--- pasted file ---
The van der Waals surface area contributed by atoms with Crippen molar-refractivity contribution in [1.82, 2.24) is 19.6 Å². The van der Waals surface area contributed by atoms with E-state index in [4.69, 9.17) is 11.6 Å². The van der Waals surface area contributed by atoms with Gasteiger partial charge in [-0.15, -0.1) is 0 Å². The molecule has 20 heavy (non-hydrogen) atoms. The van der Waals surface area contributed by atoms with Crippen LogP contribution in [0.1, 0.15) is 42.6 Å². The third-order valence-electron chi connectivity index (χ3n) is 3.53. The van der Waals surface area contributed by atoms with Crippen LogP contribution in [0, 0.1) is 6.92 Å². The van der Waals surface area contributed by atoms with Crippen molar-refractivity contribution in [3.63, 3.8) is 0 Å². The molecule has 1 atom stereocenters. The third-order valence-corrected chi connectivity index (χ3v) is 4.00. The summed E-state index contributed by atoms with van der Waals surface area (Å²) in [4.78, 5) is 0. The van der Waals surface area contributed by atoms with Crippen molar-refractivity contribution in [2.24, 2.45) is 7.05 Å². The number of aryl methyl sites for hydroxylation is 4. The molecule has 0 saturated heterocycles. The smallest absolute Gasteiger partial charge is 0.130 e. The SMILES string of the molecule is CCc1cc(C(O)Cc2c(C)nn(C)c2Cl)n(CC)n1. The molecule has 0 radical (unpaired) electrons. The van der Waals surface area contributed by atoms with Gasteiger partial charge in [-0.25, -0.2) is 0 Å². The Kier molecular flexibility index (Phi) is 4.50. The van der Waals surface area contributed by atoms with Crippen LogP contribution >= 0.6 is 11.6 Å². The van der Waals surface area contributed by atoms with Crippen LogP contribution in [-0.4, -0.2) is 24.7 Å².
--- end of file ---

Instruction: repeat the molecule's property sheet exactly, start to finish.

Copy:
The van der Waals surface area contributed by atoms with Crippen molar-refractivity contribution in [1.82, 2.24) is 19.6 Å². The van der Waals surface area contributed by atoms with E-state index in [4.69, 9.17) is 11.6 Å². The van der Waals surface area contributed by atoms with Gasteiger partial charge in [-0.15, -0.1) is 0 Å². The molecule has 20 heavy (non-hydrogen) atoms. The van der Waals surface area contributed by atoms with Crippen LogP contribution in [0.1, 0.15) is 42.6 Å². The third-order valence-electron chi connectivity index (χ3n) is 3.53. The van der Waals surface area contributed by atoms with Crippen LogP contribution in [0, 0.1) is 6.92 Å². The van der Waals surface area contributed by atoms with Crippen molar-refractivity contribution in [3.63, 3.8) is 0 Å². The molecule has 1 atom stereocenters. The third-order valence-corrected chi connectivity index (χ3v) is 4.00. The summed E-state index contributed by atoms with van der Waals surface area (Å²) in [4.78, 5) is 0. The van der Waals surface area contributed by atoms with Crippen molar-refractivity contribution in [2.24, 2.45) is 7.05 Å². The number of aryl methyl sites for hydroxylation is 4. The molecule has 0 saturated heterocycles. The smallest absolute Gasteiger partial charge is 0.130 e. The SMILES string of the molecule is CCc1cc(C(O)Cc2c(C)nn(C)c2Cl)n(CC)n1. The molecule has 0 radical (unpaired) electrons. The van der Waals surface area contributed by atoms with Gasteiger partial charge in [-0.25, -0.2) is 0 Å². The Kier molecular flexibility index (Phi) is 4.50. The van der Waals surface area contributed by atoms with Crippen LogP contribution >= 0.6 is 11.6 Å². The van der Waals surface area contributed by atoms with Crippen LogP contribution in [-0.4, -0.2) is 24.7 Å².